Trinity Live 2014

 Trinity Live 2014 flyer

 

So, what started as a planned short tour with The Reasoning, Touchstone and Magenta turned into a special charity gig at Leamington Spa Assembly Rooms on 18 May 2014 with a greatly expanded and quite mouth-watering line-up.  It promised to be a great day – and with an auction, a raffle, assorted donations from the great and the good, a VIP lounge and a guest appearance by artist Rodney Matthews mooted, I was sure it wouldn’t disappoint!  And so it was that I took my good self off to the inaugural Trinity event for a birthday weekend treat with Messrs Woodley and Brew.  Here is my review.

Trinity Live - Leamington Spa Assembly Rooms

Kicking off proceedings is former Pallas man, Alan Reed,  who, aided and abetted by prog whore Mark Spencer (sorry Mark, couldn’t resist), produces a set of engaging, accessible and thought-provoking tunes. Apparently he’s a BBC journalist now! The set consists primarily of solo material with Pallas’s ‘Sanctuary’ (a song about Auschwitz) thrown in for good measure. The highlight, though, is a superb version of Twelfth Night’s ‘Love Song’, for which Reed and Spencer are joined by Kim Seviour of Touchstone.  It hits all the right buttons for the occasion. They keep things relatively simple and uncluttered, giving the voices and words room to breathe. Sadly the world still needs the light cast by the words and music of the late Geoff Mann. Moving stuff.  Post-performance, I pick up a copy of Reed’s First in a Field of One for good measure.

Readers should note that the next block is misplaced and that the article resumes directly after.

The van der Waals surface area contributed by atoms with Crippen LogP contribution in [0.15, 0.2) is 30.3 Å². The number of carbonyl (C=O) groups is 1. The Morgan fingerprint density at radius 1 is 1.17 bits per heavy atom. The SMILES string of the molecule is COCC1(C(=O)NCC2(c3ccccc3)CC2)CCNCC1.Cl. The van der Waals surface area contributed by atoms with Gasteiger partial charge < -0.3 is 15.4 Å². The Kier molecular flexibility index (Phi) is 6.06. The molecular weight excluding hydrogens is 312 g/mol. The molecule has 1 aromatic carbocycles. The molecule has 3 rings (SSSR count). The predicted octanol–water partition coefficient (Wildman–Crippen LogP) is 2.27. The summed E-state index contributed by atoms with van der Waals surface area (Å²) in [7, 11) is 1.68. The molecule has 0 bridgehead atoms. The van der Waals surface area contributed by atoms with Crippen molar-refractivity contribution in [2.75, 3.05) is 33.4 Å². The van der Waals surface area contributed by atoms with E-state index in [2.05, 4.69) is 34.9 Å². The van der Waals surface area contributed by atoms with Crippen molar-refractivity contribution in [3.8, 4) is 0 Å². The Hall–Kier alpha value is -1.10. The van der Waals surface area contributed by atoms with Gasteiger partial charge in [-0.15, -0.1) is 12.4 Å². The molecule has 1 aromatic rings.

Trinity Live - Reed Seviour Spencer Love Song

Reed, Seviour, Spencer – ‘Love Song’

Matt Stevens is fast developing a reputation, not only as a gifted and original guitarist, but also as possibly the nicest man in prog. That means that he plays his ‘one man and his guitar’ (oh, and a loop pedal) set to a receptive and supportive audience that responds well to his unique brand of energetic and inventive music. Those who’ve not done so should check out Lucid, his recent solo album, and Spooky Action by The Fierce and the Dead.

Matt Stevens - Photo by Tim Laurie

Lucid moments – Matt Stevens entertains. (Photo by Tim Laurie)

Motorway traffic has delayed the unfortunate Heather Findlay, so an impromptu change to the running order sees an earlier than expected performance from Magenta.  The presence of vocalist Christina Booth delights everybody in the audience – it was, after all, her cancer treatment that inspired the Trinity event in the first place. She looks and sounds fantastic. It’s an impressive set with the band rocking surprisingly hard and material from latest offering, The Twenty Seven Club, standing out.  The highlight of the set, however, is again a cover, with Alan Reed joining the band for a very emotional version of ‘Don’t Give Up’, the Peter Gabriel/Kate Bush duet. (There’s a version knocking about on You Tube and Facebook, if you want to seek it out – check out the audience response!)